"To live inspired and live to inspire others is my purpose in life." I had come up with this during 'A Drive to Inspire' campaign.
But the thing I didn't do was start practicing this in everything I do.
The moment I shifted my psychology to begin pursuing my purpose every day, meaning and fulfillment became a thing that was now in my control.
As I reflected back on my period of redemption, I had figured out a way how to add meaning to the work I did - whether it was working at the liquor store for 6 bucks an hour or cleaning the trash out of the houses I'd find on Craigslist. This was during the peak time of my hustle.
It was not the job itself that kept me going but the hope for a better future and the meaningful human connections I was making, the books I was learning - these were some of the things that made me come and feel alive.
Today, there are no more bucket lists.
I've come up with my idea of having a legacy list instead.
A legacy lives on after you're long gone.
What's a legacy list?
A few things that you want to leave as a legacy that is going to make this world a better place even after you're dead - no matter how small the contribution.
Dr. Martin Luther King's legacy is his 'I have a dream' speech and his contribution during the Civil rights movement.
Steve Jobs is remembered for what people associate Apple Inc with today.
Jeff Bezos-Amazon, Mark Zuckerberg-Facebook, Brian Chesky-Airbnb, while they have just gotten started, their work will live on long after they're gone.
That's the beauty of legacy.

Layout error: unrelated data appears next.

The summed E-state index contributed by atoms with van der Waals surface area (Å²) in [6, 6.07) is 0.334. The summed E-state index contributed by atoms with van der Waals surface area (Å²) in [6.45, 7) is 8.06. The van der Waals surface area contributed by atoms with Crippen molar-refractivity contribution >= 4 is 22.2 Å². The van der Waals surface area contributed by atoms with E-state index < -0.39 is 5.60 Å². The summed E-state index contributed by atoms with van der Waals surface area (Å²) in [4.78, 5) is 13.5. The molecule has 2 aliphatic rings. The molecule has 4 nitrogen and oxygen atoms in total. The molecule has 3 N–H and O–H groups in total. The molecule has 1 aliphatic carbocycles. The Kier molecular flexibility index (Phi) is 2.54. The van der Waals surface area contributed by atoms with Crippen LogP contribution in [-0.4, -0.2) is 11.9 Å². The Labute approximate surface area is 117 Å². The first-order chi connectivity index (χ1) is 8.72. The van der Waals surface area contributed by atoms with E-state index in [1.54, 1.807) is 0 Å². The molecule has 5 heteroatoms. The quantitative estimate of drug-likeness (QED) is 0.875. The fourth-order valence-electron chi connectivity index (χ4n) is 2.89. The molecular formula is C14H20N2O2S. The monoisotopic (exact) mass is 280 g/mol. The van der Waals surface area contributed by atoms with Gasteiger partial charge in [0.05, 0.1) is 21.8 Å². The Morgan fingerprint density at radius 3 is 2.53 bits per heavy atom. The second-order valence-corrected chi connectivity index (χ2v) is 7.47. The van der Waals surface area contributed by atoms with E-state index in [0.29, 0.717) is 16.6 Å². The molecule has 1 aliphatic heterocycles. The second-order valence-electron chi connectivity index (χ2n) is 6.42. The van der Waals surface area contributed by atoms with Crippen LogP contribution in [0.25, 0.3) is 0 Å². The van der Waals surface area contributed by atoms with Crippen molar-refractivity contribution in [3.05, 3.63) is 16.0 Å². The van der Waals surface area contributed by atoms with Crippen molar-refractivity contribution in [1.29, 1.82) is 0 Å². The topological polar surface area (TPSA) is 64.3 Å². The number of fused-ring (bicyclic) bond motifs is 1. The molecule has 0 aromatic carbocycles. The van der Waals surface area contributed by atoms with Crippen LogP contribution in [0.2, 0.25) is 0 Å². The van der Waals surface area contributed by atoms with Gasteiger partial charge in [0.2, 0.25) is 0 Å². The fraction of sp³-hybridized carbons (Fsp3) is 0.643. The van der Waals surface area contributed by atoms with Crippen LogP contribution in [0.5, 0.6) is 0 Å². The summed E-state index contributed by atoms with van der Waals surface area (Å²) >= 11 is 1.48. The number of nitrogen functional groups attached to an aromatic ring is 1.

So I came up with my own legacy list -
→ Any tasks, projects, experiences, or actions that I take on while I'm alive, I must strive my best to inspire others because that's how I end up inspiring myself.
This is what helps me to keep moving forward every single day while staying energized, excited, curious, hopeful, determined, passionate, authentic, optimistic, happy, and fulfilled.
That's it. Nothing more. No 2nd item on the list. The shorter the list, the more focused one can be.
Marriage, kids, money, travel - these are all actions that are connected to a higher purpose. For me, that is - to live inspired and live to inspire others.
BTW I haven't figured it all.
But today I wrote this. I feel inspired.
How do you feel?
What would your legacy list look like?
Still reading this? Thanks!
BTW I also send out a weekly newsletter, called the Sunday Dispatches. Smart professionals, just like you, enjoy reading it.
"I eagerly wait for Ankur's newsletter every Sunday because it is making me a better dad, a kickass team player at work, and an overall amazing person."
JOEL TURNBULL, Sr. Application Engineer @ Flowspace
"Ankur's newsletter challenges my current beliefs that helps to create necessary paradigm shifts. Plus his tactical strategies helps me with continuous self-improvement."
ARIEL TRAVIS, Project Specialist @ GE